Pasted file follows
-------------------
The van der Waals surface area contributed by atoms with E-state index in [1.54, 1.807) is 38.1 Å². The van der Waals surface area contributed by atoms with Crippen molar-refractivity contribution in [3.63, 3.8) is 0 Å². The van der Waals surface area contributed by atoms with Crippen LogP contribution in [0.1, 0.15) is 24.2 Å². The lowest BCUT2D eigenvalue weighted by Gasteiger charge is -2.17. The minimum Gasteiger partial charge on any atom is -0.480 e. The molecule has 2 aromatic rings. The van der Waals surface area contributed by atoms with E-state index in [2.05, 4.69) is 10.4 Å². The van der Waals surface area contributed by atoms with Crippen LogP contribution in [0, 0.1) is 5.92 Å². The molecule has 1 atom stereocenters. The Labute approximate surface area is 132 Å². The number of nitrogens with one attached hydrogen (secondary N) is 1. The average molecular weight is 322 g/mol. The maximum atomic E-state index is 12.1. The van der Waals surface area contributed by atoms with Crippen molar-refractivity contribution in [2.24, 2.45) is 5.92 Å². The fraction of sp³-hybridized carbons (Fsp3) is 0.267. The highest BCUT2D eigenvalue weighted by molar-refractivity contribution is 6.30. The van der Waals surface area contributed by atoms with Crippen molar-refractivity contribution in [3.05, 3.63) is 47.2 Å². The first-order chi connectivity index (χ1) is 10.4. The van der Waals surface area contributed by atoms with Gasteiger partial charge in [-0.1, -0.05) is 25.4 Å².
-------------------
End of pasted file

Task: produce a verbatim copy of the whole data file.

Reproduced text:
The van der Waals surface area contributed by atoms with E-state index in [1.54, 1.807) is 38.1 Å². The van der Waals surface area contributed by atoms with Crippen molar-refractivity contribution in [3.63, 3.8) is 0 Å². The van der Waals surface area contributed by atoms with Crippen LogP contribution in [0.1, 0.15) is 24.2 Å². The lowest BCUT2D eigenvalue weighted by Gasteiger charge is -2.17. The minimum Gasteiger partial charge on any atom is -0.480 e. The molecule has 2 aromatic rings. The van der Waals surface area contributed by atoms with E-state index in [2.05, 4.69) is 10.4 Å². The van der Waals surface area contributed by atoms with Crippen LogP contribution in [0, 0.1) is 5.92 Å². The molecule has 1 atom stereocenters. The Labute approximate surface area is 132 Å². The number of nitrogens with one attached hydrogen (secondary N) is 1. The average molecular weight is 322 g/mol. The maximum atomic E-state index is 12.1. The van der Waals surface area contributed by atoms with Crippen molar-refractivity contribution in [2.24, 2.45) is 5.92 Å². The fraction of sp³-hybridized carbons (Fsp3) is 0.267. The highest BCUT2D eigenvalue weighted by molar-refractivity contribution is 6.30. The van der Waals surface area contributed by atoms with Crippen molar-refractivity contribution in [3.05, 3.63) is 47.2 Å². The first-order chi connectivity index (χ1) is 10.4. The van der Waals surface area contributed by atoms with Gasteiger partial charge in [-0.1, -0.05) is 25.4 Å².